Terry Gugliotta and the UNM Pocket Archivist
University Archivist Terry Gugliotta demonstrates the UNM Pocket Archivist.

Back in the day, people who wanted a University of New Mexico campus tour had to call and schedule one. Now, all anyone needs is an app, easily downloaded from iTunes to an iPhone or iPad.

Terry Gugliotta, UNM archivist, developed the application, “UNM Pocket Archivist,” with technical help from student Torran Kahleck, who is originally from Minnesota, but married a UNM graduate. He said, “Being so new to campus, it was working on the app with Terry that really got me oriented. I was able to use its map to find where my classes were and how to get to them. Not only did it help me get a sense of how the campus is laid out, but it also really helped be appreciate the campus, its history, and how people in the community view it.”

“Four tours are readily available. One covers historical buildings, architecture and cultural landscapes,” Gugliotta said. She honed in on the buildings erected prior to 1970, the same criteria that was used by the UNM Historic Preservation Committee when they got a Getty Campus Heritage Grant.

The building information was drawn from the book, “Only in New Mexico,” by former UNM campus architect Van Dorn Hooker, she said. The app also offers photos of historic buildings from their construction to how they look today. “Information about the departments and points of interest in the building are included, too,” Gugliotta said. Other information includes the date it was built, what its original function was, who it was named for.

For example, for Mitchell Hall, app tourists can find that it was named for Lynn Boal Mitchell, a classics professor from 1912 to 1950. They’ll also discover there’s a café in the building. “And if you focus your camera on the building, the information on that building will come up,” she said.

Kahlech added, “I was interested, and still am, in augmented reality (AR). Terry was pretty receptive to me trying new things and that can be seen in the small AR portion of the Pocket Archivist app, which allows a user to hold the device’s camera up to certain parts of campus and have information given to them about what they’re looking at. It’s not much, and, to be honest, it doesn’t work as seamlessly as I’d like, but I think it was a great introduction for me to that technology.”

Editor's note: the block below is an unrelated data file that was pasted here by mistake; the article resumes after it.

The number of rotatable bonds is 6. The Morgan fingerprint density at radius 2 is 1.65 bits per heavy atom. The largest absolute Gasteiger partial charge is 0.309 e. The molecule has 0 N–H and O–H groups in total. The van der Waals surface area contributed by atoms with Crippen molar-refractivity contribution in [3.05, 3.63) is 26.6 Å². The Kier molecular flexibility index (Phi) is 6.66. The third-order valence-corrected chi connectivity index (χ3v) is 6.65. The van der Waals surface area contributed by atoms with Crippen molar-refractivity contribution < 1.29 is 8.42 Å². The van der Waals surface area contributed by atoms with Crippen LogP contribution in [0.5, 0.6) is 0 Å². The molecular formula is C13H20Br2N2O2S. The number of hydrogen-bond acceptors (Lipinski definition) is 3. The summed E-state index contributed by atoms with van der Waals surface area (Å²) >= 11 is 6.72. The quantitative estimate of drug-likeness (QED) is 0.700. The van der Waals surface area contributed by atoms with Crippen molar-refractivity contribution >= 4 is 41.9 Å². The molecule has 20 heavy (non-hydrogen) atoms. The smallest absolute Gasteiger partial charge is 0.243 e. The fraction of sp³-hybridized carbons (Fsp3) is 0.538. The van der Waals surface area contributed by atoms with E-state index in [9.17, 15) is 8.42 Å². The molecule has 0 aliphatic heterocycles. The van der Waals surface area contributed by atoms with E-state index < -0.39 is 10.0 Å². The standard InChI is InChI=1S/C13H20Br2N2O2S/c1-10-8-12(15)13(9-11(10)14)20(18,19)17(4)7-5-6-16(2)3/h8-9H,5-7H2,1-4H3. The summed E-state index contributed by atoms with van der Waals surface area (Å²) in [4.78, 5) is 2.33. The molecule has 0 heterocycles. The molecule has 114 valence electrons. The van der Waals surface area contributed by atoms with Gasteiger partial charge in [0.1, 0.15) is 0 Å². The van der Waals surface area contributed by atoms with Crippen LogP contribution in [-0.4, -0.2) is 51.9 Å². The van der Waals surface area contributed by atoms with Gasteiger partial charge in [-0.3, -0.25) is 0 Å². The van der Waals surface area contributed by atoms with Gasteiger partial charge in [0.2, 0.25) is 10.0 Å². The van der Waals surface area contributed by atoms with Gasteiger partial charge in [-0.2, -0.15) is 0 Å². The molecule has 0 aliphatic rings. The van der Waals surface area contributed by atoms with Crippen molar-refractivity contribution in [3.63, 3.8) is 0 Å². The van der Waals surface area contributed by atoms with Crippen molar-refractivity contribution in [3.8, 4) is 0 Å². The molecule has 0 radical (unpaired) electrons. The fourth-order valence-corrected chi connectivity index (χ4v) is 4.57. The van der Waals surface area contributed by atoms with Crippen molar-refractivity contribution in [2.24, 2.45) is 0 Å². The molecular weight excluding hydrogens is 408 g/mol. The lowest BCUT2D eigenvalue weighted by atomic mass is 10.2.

From working on the app with Gugliotta, Kahleck probably has a better sense of the campus than many who have been here for years: “A couple of my favorite stories were the story of the Civil War vet turned janitor turned trig instructor and the story of how the Totem Pole was purchased for a couple cases of whiskey and shipped to campus from Alaska. I learned about both of these from Van Dorn Hooker’s book, which we referred to many times while deciding what to include in the app, and Terry was able to fill in missing details, which was fun.”

A second tour focuses on prospective students. “[Director of Admissions and Recruitment] Matt Hulett requested something specific for their use. At that point, I added newer buildings, and made sure to include information such as the Fine Arts and Design Library’s location in George Pearl Hall,” Gugliotta said.

The other two tours focus on the campus arboretum and UNM public art. The app features an interactive map of campus that works even without an Internet connection. 

Gugliotta used her years of library training to focus on details. “I scoured the web to make sure information was current and correct. I walked the campus. Just getting all the details about what’s in the Student Union Building was daunting,” she said.

Gugliotta, who has given many tours through the years, plans to retire at year’s end. “I’ve heard people give misinformation when giving tours. I wanted something that would be accurate and easy to use. Now anyone can give a tour and sound knowledgeable,” she said.

UNM Provost Chaouki Abdallah is pleased with what the app provides. He said, “As we go about our daily business on campus, whether that is to attend or teach a class, or go to lunch or a lecture, it is easy to forget the much larger history and community of which we are a part. I hope everyone uses this app and has the same experience I did, which was to feel connected to our great past.”

Gugliotta designed the app to come out in conjunction with UNM's 125th year. "It was a good time to use new technology to share the history of the campus," she said